By Ryan McGreal
Published July 17, 2015
One of the questions you get asked in rehab is, "What is your drug of choice?" For Richard Lett, the drug of choice was always stand-up comedy.
Like most drugs, it followed a pattern of increasing tolerance: the high lasts shorter and shorter, and you need to keep upping the dosage and supplementing it with other drugs. As Lett put it, "I stopped hearing the laughter. It sounded like screaming to me."
In a one-man performance that ranged from slam poetry and staccato stand-up to sweet music and intense testimonial, Lett led his small, intimate audience along a hilarious, beautiful, haunting and ultimately hopeful arc through a cursed-and-blessed life.
Sober But Never Clean is the story of Lett's traumatic childhood at the hands of his abusive grandmother, his discovery that making people laugh is an effective form of armour, his pathway from class clown to stand-up performer, the steadily increasing toll of booze and drugs, the inevitable journey to rock-bottom, and his transition into recovery.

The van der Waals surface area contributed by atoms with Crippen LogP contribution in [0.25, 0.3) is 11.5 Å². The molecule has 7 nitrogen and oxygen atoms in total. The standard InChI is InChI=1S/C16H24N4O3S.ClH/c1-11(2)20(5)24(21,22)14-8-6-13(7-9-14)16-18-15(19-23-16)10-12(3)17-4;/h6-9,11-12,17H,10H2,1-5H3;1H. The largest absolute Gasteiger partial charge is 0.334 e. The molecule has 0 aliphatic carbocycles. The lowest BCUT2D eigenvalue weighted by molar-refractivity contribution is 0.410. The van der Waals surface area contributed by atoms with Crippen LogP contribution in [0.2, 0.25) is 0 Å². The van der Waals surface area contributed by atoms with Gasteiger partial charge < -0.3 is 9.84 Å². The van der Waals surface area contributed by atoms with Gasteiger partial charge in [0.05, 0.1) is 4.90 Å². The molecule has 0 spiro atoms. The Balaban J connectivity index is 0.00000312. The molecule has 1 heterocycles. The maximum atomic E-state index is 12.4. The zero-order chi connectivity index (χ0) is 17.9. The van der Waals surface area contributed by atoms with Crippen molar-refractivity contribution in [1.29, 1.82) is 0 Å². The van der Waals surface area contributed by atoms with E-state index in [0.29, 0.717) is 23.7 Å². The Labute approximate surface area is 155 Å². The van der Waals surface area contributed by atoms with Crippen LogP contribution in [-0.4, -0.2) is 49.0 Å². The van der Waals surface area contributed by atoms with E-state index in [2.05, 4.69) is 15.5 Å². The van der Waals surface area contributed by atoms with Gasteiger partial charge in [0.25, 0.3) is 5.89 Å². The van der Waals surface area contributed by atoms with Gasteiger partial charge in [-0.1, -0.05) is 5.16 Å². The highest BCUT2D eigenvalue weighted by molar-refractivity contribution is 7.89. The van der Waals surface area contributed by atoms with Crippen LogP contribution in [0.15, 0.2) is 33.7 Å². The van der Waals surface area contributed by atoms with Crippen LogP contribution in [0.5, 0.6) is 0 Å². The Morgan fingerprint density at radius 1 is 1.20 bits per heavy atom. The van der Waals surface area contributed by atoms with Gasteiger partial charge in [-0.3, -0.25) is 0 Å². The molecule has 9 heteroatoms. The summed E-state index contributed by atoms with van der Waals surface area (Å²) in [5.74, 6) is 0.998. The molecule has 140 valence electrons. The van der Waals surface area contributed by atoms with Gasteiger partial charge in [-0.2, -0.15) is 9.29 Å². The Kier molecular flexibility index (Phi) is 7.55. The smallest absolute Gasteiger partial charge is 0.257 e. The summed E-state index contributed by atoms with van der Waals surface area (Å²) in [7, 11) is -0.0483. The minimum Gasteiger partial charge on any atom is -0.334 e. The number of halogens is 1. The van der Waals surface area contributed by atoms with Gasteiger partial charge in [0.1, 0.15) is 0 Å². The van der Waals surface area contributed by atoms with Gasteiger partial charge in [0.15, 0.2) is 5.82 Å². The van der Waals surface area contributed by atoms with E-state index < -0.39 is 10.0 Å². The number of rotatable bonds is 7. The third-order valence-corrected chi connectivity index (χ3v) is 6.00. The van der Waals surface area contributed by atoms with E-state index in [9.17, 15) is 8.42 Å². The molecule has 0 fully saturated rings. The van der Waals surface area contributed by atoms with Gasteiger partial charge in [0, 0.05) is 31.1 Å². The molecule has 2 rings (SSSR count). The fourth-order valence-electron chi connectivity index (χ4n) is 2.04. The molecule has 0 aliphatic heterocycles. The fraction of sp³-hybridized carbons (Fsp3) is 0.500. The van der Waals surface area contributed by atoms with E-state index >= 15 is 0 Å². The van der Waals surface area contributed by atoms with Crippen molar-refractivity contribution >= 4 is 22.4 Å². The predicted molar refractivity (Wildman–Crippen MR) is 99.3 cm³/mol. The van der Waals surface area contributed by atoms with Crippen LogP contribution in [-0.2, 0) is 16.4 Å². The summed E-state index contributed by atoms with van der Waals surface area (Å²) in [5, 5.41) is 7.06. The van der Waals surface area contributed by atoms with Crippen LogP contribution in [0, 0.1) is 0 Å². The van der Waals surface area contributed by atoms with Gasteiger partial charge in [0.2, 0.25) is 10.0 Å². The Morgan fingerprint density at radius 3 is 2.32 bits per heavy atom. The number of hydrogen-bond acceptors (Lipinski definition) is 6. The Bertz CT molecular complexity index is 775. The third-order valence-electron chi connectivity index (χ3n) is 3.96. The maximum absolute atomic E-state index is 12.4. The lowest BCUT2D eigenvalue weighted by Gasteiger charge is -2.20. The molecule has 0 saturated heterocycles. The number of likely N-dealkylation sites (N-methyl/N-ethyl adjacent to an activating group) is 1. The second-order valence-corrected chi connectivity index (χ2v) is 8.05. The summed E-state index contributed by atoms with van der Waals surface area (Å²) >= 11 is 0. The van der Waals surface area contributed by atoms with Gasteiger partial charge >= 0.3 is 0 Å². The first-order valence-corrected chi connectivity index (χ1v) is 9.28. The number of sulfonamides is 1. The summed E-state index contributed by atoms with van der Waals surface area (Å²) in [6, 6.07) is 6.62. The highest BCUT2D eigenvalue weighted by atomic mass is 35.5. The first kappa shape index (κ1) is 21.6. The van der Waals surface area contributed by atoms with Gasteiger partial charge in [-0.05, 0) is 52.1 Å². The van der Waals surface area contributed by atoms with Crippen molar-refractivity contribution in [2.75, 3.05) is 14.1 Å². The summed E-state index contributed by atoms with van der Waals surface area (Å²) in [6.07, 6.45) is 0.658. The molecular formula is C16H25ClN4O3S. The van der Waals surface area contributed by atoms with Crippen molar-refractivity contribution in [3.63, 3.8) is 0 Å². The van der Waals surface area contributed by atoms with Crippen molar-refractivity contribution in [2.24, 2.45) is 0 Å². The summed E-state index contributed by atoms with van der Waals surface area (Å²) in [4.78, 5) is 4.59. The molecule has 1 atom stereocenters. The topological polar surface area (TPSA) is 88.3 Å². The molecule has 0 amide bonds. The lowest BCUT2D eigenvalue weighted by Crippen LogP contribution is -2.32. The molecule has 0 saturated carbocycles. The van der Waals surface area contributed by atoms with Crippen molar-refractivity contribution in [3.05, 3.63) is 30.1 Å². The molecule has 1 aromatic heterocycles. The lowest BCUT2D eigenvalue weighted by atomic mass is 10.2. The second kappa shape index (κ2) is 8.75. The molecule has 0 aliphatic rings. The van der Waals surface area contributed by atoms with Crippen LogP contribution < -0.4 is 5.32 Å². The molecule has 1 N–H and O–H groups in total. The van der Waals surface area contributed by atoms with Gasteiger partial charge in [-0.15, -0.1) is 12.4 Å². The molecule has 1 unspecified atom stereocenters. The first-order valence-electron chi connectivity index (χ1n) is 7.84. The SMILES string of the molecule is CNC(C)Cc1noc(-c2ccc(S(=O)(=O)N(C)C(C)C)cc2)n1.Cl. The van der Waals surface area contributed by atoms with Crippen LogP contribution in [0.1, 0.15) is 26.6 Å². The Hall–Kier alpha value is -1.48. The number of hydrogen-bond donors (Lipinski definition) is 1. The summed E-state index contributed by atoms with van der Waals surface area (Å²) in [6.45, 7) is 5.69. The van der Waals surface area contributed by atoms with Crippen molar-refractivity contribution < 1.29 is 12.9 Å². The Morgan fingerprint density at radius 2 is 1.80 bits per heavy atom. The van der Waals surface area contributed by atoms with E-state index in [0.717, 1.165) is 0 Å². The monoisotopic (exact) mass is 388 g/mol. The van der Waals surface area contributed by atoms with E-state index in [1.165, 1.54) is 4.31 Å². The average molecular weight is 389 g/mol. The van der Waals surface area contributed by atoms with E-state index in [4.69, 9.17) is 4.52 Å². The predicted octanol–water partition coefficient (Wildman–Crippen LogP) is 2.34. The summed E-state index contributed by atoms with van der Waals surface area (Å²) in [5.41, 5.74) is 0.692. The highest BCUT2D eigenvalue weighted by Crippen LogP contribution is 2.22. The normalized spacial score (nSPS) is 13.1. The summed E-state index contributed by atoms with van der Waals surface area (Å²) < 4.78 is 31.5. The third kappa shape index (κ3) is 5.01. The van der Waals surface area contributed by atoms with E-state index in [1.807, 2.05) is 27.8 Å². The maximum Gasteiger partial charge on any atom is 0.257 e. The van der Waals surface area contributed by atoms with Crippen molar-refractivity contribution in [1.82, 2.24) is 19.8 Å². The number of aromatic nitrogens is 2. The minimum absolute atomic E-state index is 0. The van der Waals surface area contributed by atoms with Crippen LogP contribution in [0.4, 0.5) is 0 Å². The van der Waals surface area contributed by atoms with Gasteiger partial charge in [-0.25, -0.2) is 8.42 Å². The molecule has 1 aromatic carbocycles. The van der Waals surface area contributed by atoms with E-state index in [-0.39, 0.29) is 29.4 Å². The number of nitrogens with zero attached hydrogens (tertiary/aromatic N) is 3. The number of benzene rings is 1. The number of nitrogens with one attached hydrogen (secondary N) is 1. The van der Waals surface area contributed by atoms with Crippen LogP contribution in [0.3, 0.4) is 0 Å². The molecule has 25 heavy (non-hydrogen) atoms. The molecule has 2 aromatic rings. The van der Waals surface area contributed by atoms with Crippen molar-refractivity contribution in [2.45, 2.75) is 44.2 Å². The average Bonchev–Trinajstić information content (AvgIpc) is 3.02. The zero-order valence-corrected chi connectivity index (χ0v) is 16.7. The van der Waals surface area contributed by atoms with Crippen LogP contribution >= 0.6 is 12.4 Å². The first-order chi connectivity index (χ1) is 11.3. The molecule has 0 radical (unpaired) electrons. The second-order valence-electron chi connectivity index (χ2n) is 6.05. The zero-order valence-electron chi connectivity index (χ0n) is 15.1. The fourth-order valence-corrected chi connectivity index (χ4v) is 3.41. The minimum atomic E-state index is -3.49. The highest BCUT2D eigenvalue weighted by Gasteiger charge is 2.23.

But more than all these, it is the story of his struggle to learn, as Tom Waits put it, whether banishing his demons would also scare off his angels. Spoiler alert: it didn't.
Stand-up is the alchemy by which unhappy people transform tragedy into entertainment, and Lett delivered in spades. He told the story of when he sort-of witnessed a murder and then became convinced that the murderers were out to get him. "Gangs that don't exist are the scariest gangs of all, because they're everywhere!"
Lett's timing, tone and delivery were pitch-perfect. He transitioned seamlessly between funny and serious and was as comfortable behind a piano as he was behind a mic stand.
Press materials tend to call Lett "Canada's George Carlin", presumably because he sometimes delivers his material in a rapid-fire rap style. If anything, I'd say he reminded me more of Doug Stanhope - a major difference, of course, being that Stanhope is still busy mining his slow self-destruction from drugs and alcohol for material.
Lett finished his show a few minutes early, but without missing a beat he filled the extra time with a poem he wrote about Tom Waits, followed by his performance, on piano, of the lovely Waits song "Yesterday Is Here".
This show is not to be missed.
You must be logged in to comment.